Recently, Fort Worth passed a new ordinance to regulate where new small box retailers, primarily “dollar stores,” can open in the city.
This regulation requires that the stores be at least two miles from an existing “dollar store” and must offer fresh fruits, vegetables, and dairy products in at least 10 percent floor area of the store.
Mesquite, a suburb east of Dallas, also passed a similar regulation of these stores in 2018. Tulsa, Oklahoma and Birmingham, Alabama have also passed similar ordinances.
A report issued in 2018 by the Institute for Local Self-Reliance encourages cities to consider passing these regulations. It claims that “dollar stores” are crowding out full-service grocery stores and have “exacerbated the problem of food deserts and further eroded the economic prospects of vulnerable communities.”
The USDA defines food deserts as meeting two criteria: low-income areas with a poverty rate of at least 20 percent and low-access of the area’s population, living more than a mile from a large grocery store or supermarket. The USDA food desert definition did not mention access to grocery delivery services which have grown in recent years.
Fort Worth Councilwoman Kelly Allen Gray applauded the new city ordinance.
“We know there are at least 100 of these type of stores beginning at I-35 east over to the Arlington city limit. With their being located on almost every corner, along with payday lenders, it makes them appear to be predators in our community.”
Councilwoman Gyna Bivens also applauded the ordinance because she believes it will help make healthier communities.
But Councilman Brian Byrd, the only council member to vote against the ordinance, asked whether it may raise legal concerns.
“It seems we are getting awfully granular on telling people what they can and can not do with their private property,” he said during the city council’s work session.
The growing Houston suburb, Manvel, has talked about the issue and will likely discuss it in more detail at the city’s February goal-setting workshop. But Manvel Councilman Dan Davis is skeptical.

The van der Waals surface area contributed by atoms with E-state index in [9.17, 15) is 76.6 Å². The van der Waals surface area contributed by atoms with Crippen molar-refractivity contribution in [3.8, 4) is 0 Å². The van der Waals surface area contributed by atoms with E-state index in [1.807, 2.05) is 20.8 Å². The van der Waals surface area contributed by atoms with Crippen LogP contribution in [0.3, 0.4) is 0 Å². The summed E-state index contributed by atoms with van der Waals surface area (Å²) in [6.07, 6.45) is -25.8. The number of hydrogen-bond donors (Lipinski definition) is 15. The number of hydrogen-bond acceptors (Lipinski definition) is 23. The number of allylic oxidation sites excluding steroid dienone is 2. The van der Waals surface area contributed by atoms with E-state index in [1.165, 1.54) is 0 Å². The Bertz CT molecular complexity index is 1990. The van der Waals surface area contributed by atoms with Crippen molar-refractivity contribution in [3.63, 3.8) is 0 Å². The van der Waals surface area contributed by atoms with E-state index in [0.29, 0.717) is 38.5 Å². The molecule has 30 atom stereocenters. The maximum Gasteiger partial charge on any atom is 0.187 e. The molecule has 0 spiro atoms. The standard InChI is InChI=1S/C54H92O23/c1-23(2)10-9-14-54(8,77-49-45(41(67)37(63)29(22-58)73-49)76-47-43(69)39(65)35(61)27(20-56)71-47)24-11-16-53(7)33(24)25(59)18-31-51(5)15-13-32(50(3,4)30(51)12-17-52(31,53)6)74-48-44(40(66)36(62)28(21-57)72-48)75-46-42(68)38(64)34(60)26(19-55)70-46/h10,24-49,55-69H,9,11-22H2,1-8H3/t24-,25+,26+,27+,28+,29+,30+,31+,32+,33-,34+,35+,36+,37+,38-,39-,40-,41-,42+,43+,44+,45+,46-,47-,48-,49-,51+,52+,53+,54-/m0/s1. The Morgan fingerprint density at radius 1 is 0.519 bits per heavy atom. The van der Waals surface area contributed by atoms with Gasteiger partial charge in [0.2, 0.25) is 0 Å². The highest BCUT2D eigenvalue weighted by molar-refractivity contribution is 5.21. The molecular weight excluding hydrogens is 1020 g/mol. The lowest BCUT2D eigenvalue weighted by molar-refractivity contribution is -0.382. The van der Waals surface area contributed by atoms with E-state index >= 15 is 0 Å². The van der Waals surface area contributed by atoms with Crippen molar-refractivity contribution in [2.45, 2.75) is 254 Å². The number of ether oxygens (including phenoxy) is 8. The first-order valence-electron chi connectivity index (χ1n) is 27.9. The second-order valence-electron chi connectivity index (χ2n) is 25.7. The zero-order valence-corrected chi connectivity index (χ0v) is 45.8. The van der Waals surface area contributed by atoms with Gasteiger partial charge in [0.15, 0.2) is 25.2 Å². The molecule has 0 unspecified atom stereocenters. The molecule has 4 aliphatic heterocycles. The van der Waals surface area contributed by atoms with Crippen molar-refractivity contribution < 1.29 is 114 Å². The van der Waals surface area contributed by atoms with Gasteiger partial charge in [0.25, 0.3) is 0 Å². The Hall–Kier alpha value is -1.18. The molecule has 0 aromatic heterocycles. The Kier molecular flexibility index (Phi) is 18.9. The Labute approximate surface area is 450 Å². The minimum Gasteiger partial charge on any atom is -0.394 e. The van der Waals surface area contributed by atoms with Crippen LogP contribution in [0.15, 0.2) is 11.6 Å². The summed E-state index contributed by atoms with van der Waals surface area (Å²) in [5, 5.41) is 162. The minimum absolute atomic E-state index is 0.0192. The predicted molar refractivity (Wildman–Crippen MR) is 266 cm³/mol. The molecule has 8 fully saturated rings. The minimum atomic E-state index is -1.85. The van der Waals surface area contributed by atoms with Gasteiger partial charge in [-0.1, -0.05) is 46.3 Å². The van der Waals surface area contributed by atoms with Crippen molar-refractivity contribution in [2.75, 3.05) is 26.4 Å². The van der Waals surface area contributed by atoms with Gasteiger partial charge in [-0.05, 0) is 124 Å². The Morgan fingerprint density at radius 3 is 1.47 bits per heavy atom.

“I don’t think local governments should be social engineers,” Davis said. “We should encourage free markets and competition and not discriminate against certain businesses for the benefit of others.”
Dollar General, one of the largest small-box retailers, released a statement in 2019 expressing its disappointment with the recent regulations and pointing to the services it provides.
“From rural areas to metropolitan centers and all communities in between, Dollar General proudly helps a broad range of customers save time and money on items they use and replenish most often.”
Disclosure: Unlike almost every other media outlet, The Texan is not beholden to any special interests, does not apply for any type of state or federal funding, and relies exclusively on its readers for financial support. If you’d like to become one of the people we’re financially accountable to, click here to subscribe.
Kim Roberts is a reporter for the Texan in the DFW metroplex area where she has lived for over twenty years. She has a Juris Doctor from Baylor University Law School and a Bachelor's in government from Angelo State University. In her free time, Kim home schools her daughter and coaches high school extemporaneous speaking and apologetics. She has been happily married to her husband for 23 years, has three wonderful children, and two dogs.